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News from a wargamer with a special interest in the military history of the Balkans. It mainly covers my current reading and wargaming projects. For more detail you can visit the web sites I edit - Balkan Military History and Glasgow & District Wargaming Society. Or follow me on Twitter @Balkan_Dave
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Thursday 31 March 2022

Return of the Ottomans

 My fiction bedtime reading has been Return of the Ottomans, the first in the Smoke over the Bosporus series by Maciej Jonasz. The setting for the series is the modern-day Balkans (well, 2017ish), with a Turkish government set on re-establishing the Ottoman Empire. The style is more like John Hackett's Third World War than a Tom Clancy thriller, emphasising military operations.

The starting point is the burning of a mosque in Sofia after the alleged rape of a Bulgarian woman by a Muslim refugee. This is used by the Turkish government as a casus belli for the invasion of Bulgaria. After securing the Greek border, a Turkish army corps advances over the Thracian border. It faces delaying actions from Bulgarian mechanised and mountain units who inflict heavy casualties on the Turkish armour before breaking through one of the mountain passes and onto the Bulgarian plain. Meanwhile, the small Bulgarian air force is largely destroyed, and marine units land on the Black Sea coast at Varna. This allows for a secondary drive north of the Balkan Mountains along the Danube to develop a pincer movement on the capital Sofia.

The heavily outnumbered and ill-equipped Bulgarian forces continue to fall back, inflicting some damage but not halting the advance. That is until some other Balkan states decide to intervene at different levels. I won't spoil the story, but this inevitably leads to larger scale battles on both approaches to Sofia.

The author doesn't spend a lot of time on grand strategy. Instead, the focus is on unit-level actions. He takes a platoon or a company of Turkish and Bulgarian troops, gives them a personality, and then takes the reader through the actions they take. This varies from air force pilots engaging in dog fights to mechanised infantry taking on tanks with ATGW. There is enough discussion about the merits of different weapon systems to keep the most ardent tankie happy. There is also a bit on the intelligence war and the use of Turkish sympathisers inside Bulgaria.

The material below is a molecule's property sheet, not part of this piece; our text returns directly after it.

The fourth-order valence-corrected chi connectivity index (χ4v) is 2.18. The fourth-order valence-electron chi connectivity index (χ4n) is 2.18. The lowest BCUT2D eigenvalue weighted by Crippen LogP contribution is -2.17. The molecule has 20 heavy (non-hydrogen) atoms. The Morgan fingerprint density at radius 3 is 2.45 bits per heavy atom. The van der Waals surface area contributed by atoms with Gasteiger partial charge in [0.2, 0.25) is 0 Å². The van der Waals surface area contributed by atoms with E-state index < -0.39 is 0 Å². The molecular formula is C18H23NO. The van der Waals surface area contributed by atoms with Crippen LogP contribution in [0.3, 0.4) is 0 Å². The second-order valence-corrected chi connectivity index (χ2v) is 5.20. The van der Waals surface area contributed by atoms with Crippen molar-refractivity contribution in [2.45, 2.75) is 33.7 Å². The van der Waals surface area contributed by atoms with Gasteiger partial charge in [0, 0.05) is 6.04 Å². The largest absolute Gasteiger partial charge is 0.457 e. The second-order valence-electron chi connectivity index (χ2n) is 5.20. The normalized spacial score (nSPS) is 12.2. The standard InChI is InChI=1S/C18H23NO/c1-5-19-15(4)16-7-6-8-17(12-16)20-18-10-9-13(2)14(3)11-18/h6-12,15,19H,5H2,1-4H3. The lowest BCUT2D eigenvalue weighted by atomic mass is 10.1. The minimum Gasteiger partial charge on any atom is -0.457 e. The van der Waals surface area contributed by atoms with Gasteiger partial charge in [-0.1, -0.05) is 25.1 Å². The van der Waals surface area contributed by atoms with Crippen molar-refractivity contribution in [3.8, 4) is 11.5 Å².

Coincidentally, the new Bulgarian defence minister, only this week, has called for a significant upgrade in the Bulgarian military, saying, "We need a capable and combat-ready army that can protect us. We need to restore key military capabilities, but this means that serious spending must be done." These include the development of artillery support capabilities, acquisition of 3D radars, construction of an air defence system, unmanned aerial vehicles, multi-purpose diesel-electric submarines, ammunition for naval vessels, coastal missile systems and the acquisition of field communication equipment. These weaknesses are all highlighted in this, albeit fiction, book.

However, we should remember that this is fiction. The Turkish government does use its Ottoman heritage to expand its soft power reach into the Balkans and elsewhere. Dimitar Bechev's new book, Turkey Under Erdogan, clearly explains this. However, it is a giant leap to turn that into the Islamic fundamentalism described in this book. The Turkish Armed Forces may have moved some way from the secular principles of Kemalism, particularly since the botched coup, but not that far. Junior officers were already more relaxed about religion and the changing role of the Turkish military in politics, as Metin Gurcan's detailed study shows. NATO is also written out of the context for this book, which may be pushing the Cyprus analogy a bit too far.

So, despite my reservations over the context, this is a really well-written book. The action scenes are very credible, and it's a real page-turner. It is also well researched. I have already started the next in the series based on a Greek invasion of North Cyprus. Keep going, Maciej!

Onto the tabletop using 1/300 micro armour and Cold War Commander rules. I took one of the early scenarios from the book. A Turkish mechanised brigade advances over the border and into the pass where the dismounted Bulgarians are waiting. 

As in the book, they let the recon troop go through and focus on the tanks and APCs. The initial attacks are successful, and they withdraw before the Turkish artillery and air support arrived. Sound tactics until they run out of mountains!


  1. Sounds good. Are there many useful scenario ideas?

  2. Lots. Big armour battles, infantry assaults and special forces skirmish action. Plus naval and air. The maps aren't great, but good enough as a starter.

  3. Sounds interesting- I like that sort of book normally so will give it a go.